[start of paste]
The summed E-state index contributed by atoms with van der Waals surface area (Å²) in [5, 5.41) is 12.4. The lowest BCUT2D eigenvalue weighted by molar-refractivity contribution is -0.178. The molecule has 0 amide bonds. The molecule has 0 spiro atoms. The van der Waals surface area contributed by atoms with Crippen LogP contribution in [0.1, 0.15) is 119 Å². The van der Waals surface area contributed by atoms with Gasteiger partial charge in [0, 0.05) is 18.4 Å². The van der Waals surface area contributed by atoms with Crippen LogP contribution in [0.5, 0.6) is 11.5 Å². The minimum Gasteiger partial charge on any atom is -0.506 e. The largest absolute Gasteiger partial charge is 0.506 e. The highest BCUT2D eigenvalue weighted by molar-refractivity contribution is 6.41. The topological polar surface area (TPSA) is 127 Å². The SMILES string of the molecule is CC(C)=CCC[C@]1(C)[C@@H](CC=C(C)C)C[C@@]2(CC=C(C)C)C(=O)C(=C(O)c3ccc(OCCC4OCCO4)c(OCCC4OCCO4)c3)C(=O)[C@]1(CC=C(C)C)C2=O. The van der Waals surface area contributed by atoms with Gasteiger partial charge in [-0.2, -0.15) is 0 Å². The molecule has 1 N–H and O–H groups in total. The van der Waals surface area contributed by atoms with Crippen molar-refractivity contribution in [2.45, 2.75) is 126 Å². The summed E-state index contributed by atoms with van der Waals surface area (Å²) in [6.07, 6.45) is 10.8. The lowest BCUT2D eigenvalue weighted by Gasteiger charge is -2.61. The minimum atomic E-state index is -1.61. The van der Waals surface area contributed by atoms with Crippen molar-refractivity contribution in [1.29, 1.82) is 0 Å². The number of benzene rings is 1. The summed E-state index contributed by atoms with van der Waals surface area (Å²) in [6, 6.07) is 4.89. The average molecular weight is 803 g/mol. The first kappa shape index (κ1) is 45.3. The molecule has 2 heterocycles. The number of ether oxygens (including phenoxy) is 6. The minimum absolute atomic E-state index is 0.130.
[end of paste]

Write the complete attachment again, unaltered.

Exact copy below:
The summed E-state index contributed by atoms with van der Waals surface area (Å²) in [5, 5.41) is 12.4. The lowest BCUT2D eigenvalue weighted by molar-refractivity contribution is -0.178. The molecule has 0 amide bonds. The molecule has 0 spiro atoms. The van der Waals surface area contributed by atoms with Crippen LogP contribution in [0.1, 0.15) is 119 Å². The van der Waals surface area contributed by atoms with Gasteiger partial charge in [0, 0.05) is 18.4 Å². The van der Waals surface area contributed by atoms with Crippen LogP contribution in [0.5, 0.6) is 11.5 Å². The minimum Gasteiger partial charge on any atom is -0.506 e. The largest absolute Gasteiger partial charge is 0.506 e. The highest BCUT2D eigenvalue weighted by molar-refractivity contribution is 6.41. The topological polar surface area (TPSA) is 127 Å². The SMILES string of the molecule is CC(C)=CCC[C@]1(C)[C@@H](CC=C(C)C)C[C@@]2(CC=C(C)C)C(=O)C(=C(O)c3ccc(OCCC4OCCO4)c(OCCC4OCCO4)c3)C(=O)[C@]1(CC=C(C)C)C2=O. The van der Waals surface area contributed by atoms with Gasteiger partial charge in [-0.2, -0.15) is 0 Å². The molecule has 1 N–H and O–H groups in total. The van der Waals surface area contributed by atoms with Crippen molar-refractivity contribution in [2.45, 2.75) is 126 Å². The summed E-state index contributed by atoms with van der Waals surface area (Å²) in [6.07, 6.45) is 10.8. The lowest BCUT2D eigenvalue weighted by Gasteiger charge is -2.61. The minimum atomic E-state index is -1.61. The van der Waals surface area contributed by atoms with Crippen molar-refractivity contribution in [1.29, 1.82) is 0 Å². The number of benzene rings is 1. The summed E-state index contributed by atoms with van der Waals surface area (Å²) in [6, 6.07) is 4.89. The average molecular weight is 803 g/mol. The first kappa shape index (κ1) is 45.3. The molecule has 2 heterocycles. The number of ether oxygens (including phenoxy) is 6. The minimum absolute atomic E-state index is 0.130.